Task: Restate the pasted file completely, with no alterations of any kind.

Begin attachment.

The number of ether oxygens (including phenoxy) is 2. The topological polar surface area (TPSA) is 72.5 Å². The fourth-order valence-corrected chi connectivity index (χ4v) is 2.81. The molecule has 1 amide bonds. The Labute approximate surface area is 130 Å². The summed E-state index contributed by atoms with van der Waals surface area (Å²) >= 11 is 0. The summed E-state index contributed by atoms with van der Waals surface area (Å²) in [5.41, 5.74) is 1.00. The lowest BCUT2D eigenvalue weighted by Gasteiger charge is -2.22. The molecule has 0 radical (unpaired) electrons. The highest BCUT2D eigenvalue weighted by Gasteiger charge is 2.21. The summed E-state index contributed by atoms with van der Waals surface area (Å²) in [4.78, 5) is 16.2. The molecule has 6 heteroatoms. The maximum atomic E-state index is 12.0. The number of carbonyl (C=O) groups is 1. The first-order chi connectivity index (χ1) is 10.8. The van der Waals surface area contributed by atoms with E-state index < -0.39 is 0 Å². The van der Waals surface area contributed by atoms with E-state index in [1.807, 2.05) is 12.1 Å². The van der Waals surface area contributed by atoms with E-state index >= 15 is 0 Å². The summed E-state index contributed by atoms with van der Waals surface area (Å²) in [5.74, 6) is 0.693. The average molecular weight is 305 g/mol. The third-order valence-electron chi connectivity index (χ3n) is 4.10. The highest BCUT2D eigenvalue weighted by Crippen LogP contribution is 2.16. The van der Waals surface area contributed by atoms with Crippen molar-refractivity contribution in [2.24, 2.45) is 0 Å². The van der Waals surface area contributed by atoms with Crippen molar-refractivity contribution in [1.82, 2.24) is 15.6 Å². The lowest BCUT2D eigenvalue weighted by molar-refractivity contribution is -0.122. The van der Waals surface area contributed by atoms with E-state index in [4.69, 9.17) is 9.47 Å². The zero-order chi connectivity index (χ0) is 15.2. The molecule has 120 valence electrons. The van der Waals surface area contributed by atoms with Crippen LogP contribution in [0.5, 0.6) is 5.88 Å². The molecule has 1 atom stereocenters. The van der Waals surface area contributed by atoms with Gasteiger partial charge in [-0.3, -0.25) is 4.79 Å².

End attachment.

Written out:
The number of ether oxygens (including phenoxy) is 2. The topological polar surface area (TPSA) is 72.5 Å². The fourth-order valence-corrected chi connectivity index (χ4v) is 2.81. The molecule has 1 amide bonds. The Labute approximate surface area is 130 Å². The summed E-state index contributed by atoms with van der Waals surface area (Å²) >= 11 is 0. The summed E-state index contributed by atoms with van der Waals surface area (Å²) in [5.41, 5.74) is 1.00. The lowest BCUT2D eigenvalue weighted by Gasteiger charge is -2.22. The molecule has 0 radical (unpaired) electrons. The highest BCUT2D eigenvalue weighted by Gasteiger charge is 2.21. The summed E-state index contributed by atoms with van der Waals surface area (Å²) in [4.78, 5) is 16.2. The molecule has 6 heteroatoms. The maximum atomic E-state index is 12.0. The number of carbonyl (C=O) groups is 1. The first-order chi connectivity index (χ1) is 10.8. The van der Waals surface area contributed by atoms with E-state index < -0.39 is 0 Å². The van der Waals surface area contributed by atoms with E-state index in [1.807, 2.05) is 12.1 Å². The van der Waals surface area contributed by atoms with E-state index >= 15 is 0 Å². The summed E-state index contributed by atoms with van der Waals surface area (Å²) in [5.74, 6) is 0.693. The average molecular weight is 305 g/mol. The third-order valence-electron chi connectivity index (χ3n) is 4.10. The highest BCUT2D eigenvalue weighted by Crippen LogP contribution is 2.16. The van der Waals surface area contributed by atoms with Crippen molar-refractivity contribution in [2.24, 2.45) is 0 Å². The van der Waals surface area contributed by atoms with Crippen molar-refractivity contribution in [1.82, 2.24) is 15.6 Å². The lowest BCUT2D eigenvalue weighted by molar-refractivity contribution is -0.122. The van der Waals surface area contributed by atoms with E-state index in [4.69, 9.17) is 9.47 Å². The zero-order chi connectivity index (χ0) is 15.2. The molecule has 120 valence electrons. The van der Waals surface area contributed by atoms with Crippen LogP contribution in [0.5, 0.6) is 5.88 Å². The molecule has 1 atom stereocenters. The van der Waals surface area contributed by atoms with Gasteiger partial charge in [-0.3, -0.25) is 4.79 Å².